WVU Law Operation Haitian Christmas
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Vernot and Young: Helping out in Haiti

Two WVU Law students conduct an international aid effort with Operation Haitian Christmas.

WVU Law Operation Haitian Christmas

Two students recently extended the reach of WVU Law’s public service by helping families in Haiti.

Veronique Vernot and Shane Young traveled to Haiti over winter break to help residents rebuild their lives following the widespread destruction caused by Hurricane Matthew in 2016 and an earthquake in 2010.

With the help of Vernot’s family, the pair traveled across Haiti to deliver toys, clothes and food to families devastated by the two natural disasters. They had gathered the donated items from the College of Law and institutions around West Virginia and the United States.

While in Haiti, Young and Vernot also helped assess damage to homes for NGOs working to rebuild communities in the island nation. 

Vernot and her family have been travelling to Haiti since she was a child, providing aid to Haitian citizens for around 20 years. Her father was born and raised in Haiti, and she is a first generation American.  

“My dad always made the effort to make sure I knew where my family came from, and that I knew about the history of Haiti and that I would go there to visit,” said Vernot. “I’ve always done volunteer work here in the United States, so when my dad started taking me back to Haiti, I really wanted to be able to give back to those who may not be able to help themselves.”

After Hurricane Matthew hit Haiti in October 2016, Young reached out to Vernot to see how he could get involved in relief efforts. He spearheaded a donation drive at the College of Law called Operation Haitian Christmas and started a GoFundMe account.

For much of the fall semester, “Operation Haitian Christmas” included a palm tree beside a donation box in the law school. Even though it was one of many donation drives held on Law School Hill during the holiday season, many students, faculty, staff and local attorneys contributed to the effort.

Other than items, a few cash-strapped law student students gave Young whatever money they had in-hand, he said. Others reached out to Vernot and Young while they were in Haiti to offer well wishes and support.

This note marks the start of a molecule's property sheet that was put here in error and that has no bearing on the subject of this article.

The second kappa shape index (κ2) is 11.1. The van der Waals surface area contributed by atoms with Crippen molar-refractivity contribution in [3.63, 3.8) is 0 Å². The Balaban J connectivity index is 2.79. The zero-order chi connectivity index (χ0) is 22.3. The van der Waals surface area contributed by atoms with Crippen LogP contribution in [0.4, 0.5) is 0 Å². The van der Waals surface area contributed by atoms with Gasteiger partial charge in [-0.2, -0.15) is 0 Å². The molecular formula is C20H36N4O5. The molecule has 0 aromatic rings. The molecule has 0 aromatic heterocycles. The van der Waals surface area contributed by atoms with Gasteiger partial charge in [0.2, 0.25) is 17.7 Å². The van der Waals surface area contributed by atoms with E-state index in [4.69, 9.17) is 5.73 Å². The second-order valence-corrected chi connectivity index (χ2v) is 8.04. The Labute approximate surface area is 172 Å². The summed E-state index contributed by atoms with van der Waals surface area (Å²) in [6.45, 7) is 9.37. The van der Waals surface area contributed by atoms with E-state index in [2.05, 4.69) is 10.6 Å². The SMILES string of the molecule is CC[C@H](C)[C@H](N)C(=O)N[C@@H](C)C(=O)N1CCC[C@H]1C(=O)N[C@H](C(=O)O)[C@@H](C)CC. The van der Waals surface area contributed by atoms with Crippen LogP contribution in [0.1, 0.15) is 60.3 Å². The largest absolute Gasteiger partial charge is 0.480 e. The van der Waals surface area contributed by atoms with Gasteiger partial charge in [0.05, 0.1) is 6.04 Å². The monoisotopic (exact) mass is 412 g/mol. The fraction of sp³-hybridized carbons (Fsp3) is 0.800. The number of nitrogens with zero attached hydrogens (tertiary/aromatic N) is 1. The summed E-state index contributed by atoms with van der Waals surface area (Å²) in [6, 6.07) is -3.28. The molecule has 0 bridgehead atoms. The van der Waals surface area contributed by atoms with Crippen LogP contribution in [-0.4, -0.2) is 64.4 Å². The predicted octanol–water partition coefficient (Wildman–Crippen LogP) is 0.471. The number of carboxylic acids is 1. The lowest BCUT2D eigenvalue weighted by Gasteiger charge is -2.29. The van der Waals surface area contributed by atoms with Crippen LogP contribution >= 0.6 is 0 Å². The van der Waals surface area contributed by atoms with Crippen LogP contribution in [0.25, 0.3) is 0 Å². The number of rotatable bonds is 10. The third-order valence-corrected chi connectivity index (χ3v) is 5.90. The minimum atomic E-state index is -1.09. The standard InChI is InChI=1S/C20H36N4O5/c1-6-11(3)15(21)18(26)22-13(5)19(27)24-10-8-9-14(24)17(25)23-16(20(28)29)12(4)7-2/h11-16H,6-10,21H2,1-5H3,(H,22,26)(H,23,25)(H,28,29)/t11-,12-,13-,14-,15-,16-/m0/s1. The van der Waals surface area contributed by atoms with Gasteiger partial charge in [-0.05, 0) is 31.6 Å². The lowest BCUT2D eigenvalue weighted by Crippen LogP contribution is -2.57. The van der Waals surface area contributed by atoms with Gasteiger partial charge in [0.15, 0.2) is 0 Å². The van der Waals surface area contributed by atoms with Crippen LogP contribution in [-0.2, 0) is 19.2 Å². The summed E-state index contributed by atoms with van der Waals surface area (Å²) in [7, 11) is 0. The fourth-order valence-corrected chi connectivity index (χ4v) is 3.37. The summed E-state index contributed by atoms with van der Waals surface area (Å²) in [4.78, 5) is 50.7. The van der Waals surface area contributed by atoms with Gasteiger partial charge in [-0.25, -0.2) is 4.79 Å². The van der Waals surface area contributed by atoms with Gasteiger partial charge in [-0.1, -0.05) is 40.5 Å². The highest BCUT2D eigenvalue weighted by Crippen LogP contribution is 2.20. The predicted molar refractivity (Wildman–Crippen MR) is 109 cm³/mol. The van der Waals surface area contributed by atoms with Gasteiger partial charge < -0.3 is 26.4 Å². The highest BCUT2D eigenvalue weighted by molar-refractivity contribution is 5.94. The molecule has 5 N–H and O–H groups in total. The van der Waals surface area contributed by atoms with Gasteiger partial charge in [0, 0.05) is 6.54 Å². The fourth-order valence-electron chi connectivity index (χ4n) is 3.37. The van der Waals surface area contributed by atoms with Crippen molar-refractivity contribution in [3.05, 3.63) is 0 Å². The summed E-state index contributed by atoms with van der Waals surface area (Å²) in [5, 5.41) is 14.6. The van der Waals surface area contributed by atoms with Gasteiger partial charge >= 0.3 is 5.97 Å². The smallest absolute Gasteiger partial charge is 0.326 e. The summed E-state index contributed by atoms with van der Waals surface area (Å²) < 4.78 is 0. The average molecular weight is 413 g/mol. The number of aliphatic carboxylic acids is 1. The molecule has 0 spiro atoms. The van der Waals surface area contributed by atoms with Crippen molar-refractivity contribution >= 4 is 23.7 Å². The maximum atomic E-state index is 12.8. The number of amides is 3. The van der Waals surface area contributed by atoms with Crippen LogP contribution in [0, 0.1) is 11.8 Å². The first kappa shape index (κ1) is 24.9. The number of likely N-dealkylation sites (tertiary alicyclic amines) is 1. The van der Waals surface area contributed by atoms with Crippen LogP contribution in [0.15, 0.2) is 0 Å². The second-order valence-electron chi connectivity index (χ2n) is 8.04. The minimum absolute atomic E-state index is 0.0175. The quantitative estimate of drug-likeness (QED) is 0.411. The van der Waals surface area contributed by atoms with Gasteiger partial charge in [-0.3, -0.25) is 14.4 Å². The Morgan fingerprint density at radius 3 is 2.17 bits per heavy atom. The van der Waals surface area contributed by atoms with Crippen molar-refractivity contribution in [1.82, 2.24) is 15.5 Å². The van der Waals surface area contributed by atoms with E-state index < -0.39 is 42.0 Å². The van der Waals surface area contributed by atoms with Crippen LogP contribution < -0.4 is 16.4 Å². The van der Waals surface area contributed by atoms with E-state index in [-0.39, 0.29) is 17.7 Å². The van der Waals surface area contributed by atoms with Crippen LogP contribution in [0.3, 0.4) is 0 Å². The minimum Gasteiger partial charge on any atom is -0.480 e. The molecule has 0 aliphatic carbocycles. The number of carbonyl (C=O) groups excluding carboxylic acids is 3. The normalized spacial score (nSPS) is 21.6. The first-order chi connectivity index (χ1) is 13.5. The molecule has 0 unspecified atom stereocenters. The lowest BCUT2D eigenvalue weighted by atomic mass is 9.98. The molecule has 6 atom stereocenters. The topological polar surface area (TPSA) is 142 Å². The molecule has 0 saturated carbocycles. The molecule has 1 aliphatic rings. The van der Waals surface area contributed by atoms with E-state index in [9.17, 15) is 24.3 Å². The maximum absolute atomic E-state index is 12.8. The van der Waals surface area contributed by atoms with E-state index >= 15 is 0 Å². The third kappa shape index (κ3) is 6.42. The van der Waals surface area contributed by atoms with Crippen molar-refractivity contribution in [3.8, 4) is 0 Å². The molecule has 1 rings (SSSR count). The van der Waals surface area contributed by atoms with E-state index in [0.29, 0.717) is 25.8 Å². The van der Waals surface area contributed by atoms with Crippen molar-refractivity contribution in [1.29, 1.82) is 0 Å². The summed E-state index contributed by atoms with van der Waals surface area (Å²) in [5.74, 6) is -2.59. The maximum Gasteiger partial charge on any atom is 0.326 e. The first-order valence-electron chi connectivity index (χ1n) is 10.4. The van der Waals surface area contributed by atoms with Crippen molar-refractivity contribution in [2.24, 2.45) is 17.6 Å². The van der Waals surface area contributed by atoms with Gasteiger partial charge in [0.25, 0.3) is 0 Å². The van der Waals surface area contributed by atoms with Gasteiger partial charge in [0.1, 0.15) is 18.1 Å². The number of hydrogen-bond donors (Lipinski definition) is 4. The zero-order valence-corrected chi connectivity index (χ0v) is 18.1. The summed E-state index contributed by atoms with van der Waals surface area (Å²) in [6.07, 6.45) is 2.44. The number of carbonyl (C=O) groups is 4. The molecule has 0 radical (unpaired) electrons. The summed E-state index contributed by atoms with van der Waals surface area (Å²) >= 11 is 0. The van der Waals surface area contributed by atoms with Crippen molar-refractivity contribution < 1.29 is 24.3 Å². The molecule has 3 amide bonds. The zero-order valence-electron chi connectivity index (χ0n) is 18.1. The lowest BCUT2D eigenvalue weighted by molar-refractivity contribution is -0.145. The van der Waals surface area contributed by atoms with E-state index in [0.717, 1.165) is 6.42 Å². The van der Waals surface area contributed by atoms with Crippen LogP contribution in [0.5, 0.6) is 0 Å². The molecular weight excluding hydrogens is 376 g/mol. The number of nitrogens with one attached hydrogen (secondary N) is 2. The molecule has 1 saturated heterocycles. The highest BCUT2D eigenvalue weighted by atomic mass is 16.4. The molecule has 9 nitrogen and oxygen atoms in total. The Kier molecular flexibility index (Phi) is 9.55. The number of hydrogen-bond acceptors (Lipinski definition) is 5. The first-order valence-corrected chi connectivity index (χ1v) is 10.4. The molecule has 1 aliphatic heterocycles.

“It’s great that we have so many opportunities to give at WVU Law,” said Vernot. “We’re definitely like a family here, so when anyone mentions that there is a need for something, students do what they can, any way they can. It’s such a great part of our culture here at the law school.”  

Young extended the donation drive throughout West Virginia and acquired donated soccer balls from his alma mater, Wheeling Jesuit University, and Bethany College. Thanks to Vernot and her family, the pair also took with them donations from drives across in Florida, Georgia, New York, and Connecticut.

Items that couldn’t fit in their suitcases, or heavy clothing that isn’t appropriate for Haiti’s tropical climate, were donated to victims of the summer 2016 floods in southern West Virginia.

“I knew I could lend a hand in Haiti, and even if it’s just taking two suitcases full of clothes and toys and $300 that we raised, it’s still an opportunity to learn what it is to be a global citizen and what it is to give back globally and not just in your local community,” said Young.

It didn’t take long for Vernot, Young and the rest of their group to become part of the community in Haiti.

They connected with locals through pickup games of basketball, soccer matches in fields of sugar cane, and through their donations and help in the areas they visited.

When Vernot and her family got to a donation site on Christmas Day, children were already there waiting for them. They were dressed in their best clothes, sitting in chairs they had brought from home.

“People look forward to this, and they know that we’re coming every year,” Vernot said.

WVU Law Operation Haitian Christmas

On a particularly long and rugged drive to a remote area in the Haitian countryside, the group’s car got a flat tire while crossing a fast-flowing river. Word spread quickly and villagers quickly gathered to help get the car going again.

While Young and some locals worked on the car, the group handed out water bottles, food and clothing to show gratitude for the help.

WVU Law Operation Haitian Christmas

“These people, who don’t have much, saw that we needed help and they dropped everything to come and help us,” Vernot explained. “It just shows the camaraderie and the spirit of the people of Haiti. We were happy we were able to give something back to them, as well.”

The two students, a year apart in law school, connected on the project and became closer friends during the Haiti trip.

Vernot and Young have worked together in the past Lexis representatives, and they were both speakers at the college’s annual Dean’s Partners Gala.  But being together in Haiti, where a number of Vernot’s family still live, brought them closer together as friends.

“When you’re working in a house with no electricity and no air conditioning, and when you’re putting a battery in a car at 9 p.m. to prepare for a toy drive the next day, there’s no way you can’t become closer through those types of experiences,” said Vernot.

Back on Law School Hill, Young hopes to use his experience in Haiti to advance in his focus in international law.

While the trip to Haiti was about helping a community other than his own, Young gained experience organizing a service project and insight on a culture that was unfamiliar to him. He returned to the United States with a greater understanding of Haiti’s struggle and the impact the earthquake and Hurricane Matthew had on the residents, he said.

“To give back and to learn at the same time, I think, is a really great adventure.”

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